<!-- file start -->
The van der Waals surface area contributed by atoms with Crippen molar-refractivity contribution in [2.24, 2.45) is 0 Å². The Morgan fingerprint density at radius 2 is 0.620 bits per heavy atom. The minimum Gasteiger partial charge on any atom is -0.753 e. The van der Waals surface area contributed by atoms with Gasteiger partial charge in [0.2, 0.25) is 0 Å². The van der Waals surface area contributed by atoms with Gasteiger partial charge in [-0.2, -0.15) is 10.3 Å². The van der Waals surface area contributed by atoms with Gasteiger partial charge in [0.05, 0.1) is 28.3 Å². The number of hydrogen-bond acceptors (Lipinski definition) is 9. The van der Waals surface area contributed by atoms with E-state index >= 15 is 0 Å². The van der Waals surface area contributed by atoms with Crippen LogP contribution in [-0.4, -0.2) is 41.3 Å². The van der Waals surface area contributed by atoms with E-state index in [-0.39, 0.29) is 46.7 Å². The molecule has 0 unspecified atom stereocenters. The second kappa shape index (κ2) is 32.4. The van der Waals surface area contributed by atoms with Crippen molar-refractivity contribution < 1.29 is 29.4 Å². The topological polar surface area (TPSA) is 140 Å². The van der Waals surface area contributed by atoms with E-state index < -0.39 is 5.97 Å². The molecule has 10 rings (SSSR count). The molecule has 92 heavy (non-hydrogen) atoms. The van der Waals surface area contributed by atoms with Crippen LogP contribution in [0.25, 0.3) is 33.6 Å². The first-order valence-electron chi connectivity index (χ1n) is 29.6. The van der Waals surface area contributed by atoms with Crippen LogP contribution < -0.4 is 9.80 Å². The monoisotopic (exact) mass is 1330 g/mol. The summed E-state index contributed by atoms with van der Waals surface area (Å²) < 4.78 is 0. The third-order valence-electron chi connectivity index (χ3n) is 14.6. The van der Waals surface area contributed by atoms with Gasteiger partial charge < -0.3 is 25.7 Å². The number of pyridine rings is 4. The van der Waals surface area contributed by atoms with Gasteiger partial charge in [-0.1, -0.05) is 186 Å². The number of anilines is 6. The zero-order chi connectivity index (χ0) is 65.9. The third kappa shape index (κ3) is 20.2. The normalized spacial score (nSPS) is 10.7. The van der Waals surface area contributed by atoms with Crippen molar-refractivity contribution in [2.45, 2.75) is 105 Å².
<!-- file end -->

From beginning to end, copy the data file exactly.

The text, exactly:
The van der Waals surface area contributed by atoms with Crippen molar-refractivity contribution in [2.24, 2.45) is 0 Å². The Morgan fingerprint density at radius 2 is 0.620 bits per heavy atom. The minimum Gasteiger partial charge on any atom is -0.753 e. The van der Waals surface area contributed by atoms with Gasteiger partial charge in [0.2, 0.25) is 0 Å². The van der Waals surface area contributed by atoms with Gasteiger partial charge in [-0.2, -0.15) is 10.3 Å². The van der Waals surface area contributed by atoms with Gasteiger partial charge in [0.05, 0.1) is 28.3 Å². The number of hydrogen-bond acceptors (Lipinski definition) is 9. The van der Waals surface area contributed by atoms with E-state index >= 15 is 0 Å². The van der Waals surface area contributed by atoms with Crippen LogP contribution in [-0.4, -0.2) is 41.3 Å². The van der Waals surface area contributed by atoms with E-state index in [-0.39, 0.29) is 46.7 Å². The molecule has 0 unspecified atom stereocenters. The second kappa shape index (κ2) is 32.4. The van der Waals surface area contributed by atoms with Crippen molar-refractivity contribution < 1.29 is 29.4 Å². The topological polar surface area (TPSA) is 140 Å². The van der Waals surface area contributed by atoms with E-state index < -0.39 is 5.97 Å². The molecule has 10 rings (SSSR count). The molecule has 92 heavy (non-hydrogen) atoms. The van der Waals surface area contributed by atoms with Crippen LogP contribution in [0.25, 0.3) is 33.6 Å². The first-order valence-electron chi connectivity index (χ1n) is 29.6. The van der Waals surface area contributed by atoms with Crippen LogP contribution < -0.4 is 9.80 Å². The monoisotopic (exact) mass is 1330 g/mol. The summed E-state index contributed by atoms with van der Waals surface area (Å²) < 4.78 is 0. The third-order valence-electron chi connectivity index (χ3n) is 14.6. The van der Waals surface area contributed by atoms with Gasteiger partial charge < -0.3 is 25.7 Å². The number of pyridine rings is 4. The van der Waals surface area contributed by atoms with Gasteiger partial charge in [-0.1, -0.05) is 186 Å². The number of anilines is 6. The zero-order chi connectivity index (χ0) is 65.9. The third kappa shape index (κ3) is 20.2. The normalized spacial score (nSPS) is 10.7. The van der Waals surface area contributed by atoms with Crippen molar-refractivity contribution in [2.45, 2.75) is 105 Å².